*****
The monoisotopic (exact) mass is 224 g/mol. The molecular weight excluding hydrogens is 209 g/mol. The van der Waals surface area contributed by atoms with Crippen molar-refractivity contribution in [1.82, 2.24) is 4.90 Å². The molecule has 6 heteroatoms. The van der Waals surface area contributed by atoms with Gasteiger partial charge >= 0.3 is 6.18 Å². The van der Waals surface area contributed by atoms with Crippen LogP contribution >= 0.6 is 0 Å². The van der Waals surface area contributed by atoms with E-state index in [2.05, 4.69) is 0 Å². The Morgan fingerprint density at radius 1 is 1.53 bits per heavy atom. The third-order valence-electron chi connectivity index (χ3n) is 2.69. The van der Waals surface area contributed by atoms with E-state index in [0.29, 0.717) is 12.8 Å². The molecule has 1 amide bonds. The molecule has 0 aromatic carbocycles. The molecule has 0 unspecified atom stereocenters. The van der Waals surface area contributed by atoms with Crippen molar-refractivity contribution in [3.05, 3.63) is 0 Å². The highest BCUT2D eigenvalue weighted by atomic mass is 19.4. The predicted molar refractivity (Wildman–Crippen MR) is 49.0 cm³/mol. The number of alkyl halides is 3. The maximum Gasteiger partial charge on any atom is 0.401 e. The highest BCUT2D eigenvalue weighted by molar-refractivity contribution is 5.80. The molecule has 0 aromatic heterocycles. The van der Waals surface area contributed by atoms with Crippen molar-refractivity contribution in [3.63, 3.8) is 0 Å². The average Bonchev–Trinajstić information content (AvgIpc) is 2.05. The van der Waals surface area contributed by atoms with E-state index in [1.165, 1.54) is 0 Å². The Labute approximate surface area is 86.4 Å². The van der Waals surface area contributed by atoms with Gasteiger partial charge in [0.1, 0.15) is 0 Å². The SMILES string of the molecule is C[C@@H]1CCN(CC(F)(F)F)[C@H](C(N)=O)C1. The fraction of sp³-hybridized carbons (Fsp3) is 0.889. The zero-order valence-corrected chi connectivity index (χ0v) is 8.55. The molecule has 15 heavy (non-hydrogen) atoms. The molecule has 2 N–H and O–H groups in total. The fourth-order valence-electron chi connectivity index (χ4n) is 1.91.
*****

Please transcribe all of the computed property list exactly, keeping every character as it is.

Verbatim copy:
The monoisotopic (exact) mass is 224 g/mol. The molecular weight excluding hydrogens is 209 g/mol. The van der Waals surface area contributed by atoms with Crippen molar-refractivity contribution in [1.82, 2.24) is 4.90 Å². The molecule has 6 heteroatoms. The van der Waals surface area contributed by atoms with Gasteiger partial charge >= 0.3 is 6.18 Å². The van der Waals surface area contributed by atoms with Crippen LogP contribution >= 0.6 is 0 Å². The van der Waals surface area contributed by atoms with E-state index in [2.05, 4.69) is 0 Å². The Morgan fingerprint density at radius 1 is 1.53 bits per heavy atom. The third-order valence-electron chi connectivity index (χ3n) is 2.69. The van der Waals surface area contributed by atoms with E-state index in [0.29, 0.717) is 12.8 Å². The molecule has 1 amide bonds. The molecule has 0 aromatic carbocycles. The molecule has 0 unspecified atom stereocenters. The van der Waals surface area contributed by atoms with Crippen molar-refractivity contribution in [3.05, 3.63) is 0 Å². The highest BCUT2D eigenvalue weighted by atomic mass is 19.4. The predicted molar refractivity (Wildman–Crippen MR) is 49.0 cm³/mol. The number of alkyl halides is 3. The maximum Gasteiger partial charge on any atom is 0.401 e. The highest BCUT2D eigenvalue weighted by molar-refractivity contribution is 5.80. The molecule has 0 aromatic heterocycles. The van der Waals surface area contributed by atoms with Crippen molar-refractivity contribution in [3.63, 3.8) is 0 Å². The average Bonchev–Trinajstić information content (AvgIpc) is 2.05. The van der Waals surface area contributed by atoms with E-state index in [1.165, 1.54) is 0 Å². The Labute approximate surface area is 86.4 Å². The van der Waals surface area contributed by atoms with Gasteiger partial charge in [0.1, 0.15) is 0 Å². The SMILES string of the molecule is C[C@@H]1CCN(CC(F)(F)F)[C@H](C(N)=O)C1. The fraction of sp³-hybridized carbons (Fsp3) is 0.889. The zero-order valence-corrected chi connectivity index (χ0v) is 8.55. The molecule has 15 heavy (non-hydrogen) atoms. The molecule has 2 N–H and O–H groups in total. The fourth-order valence-electron chi connectivity index (χ4n) is 1.91.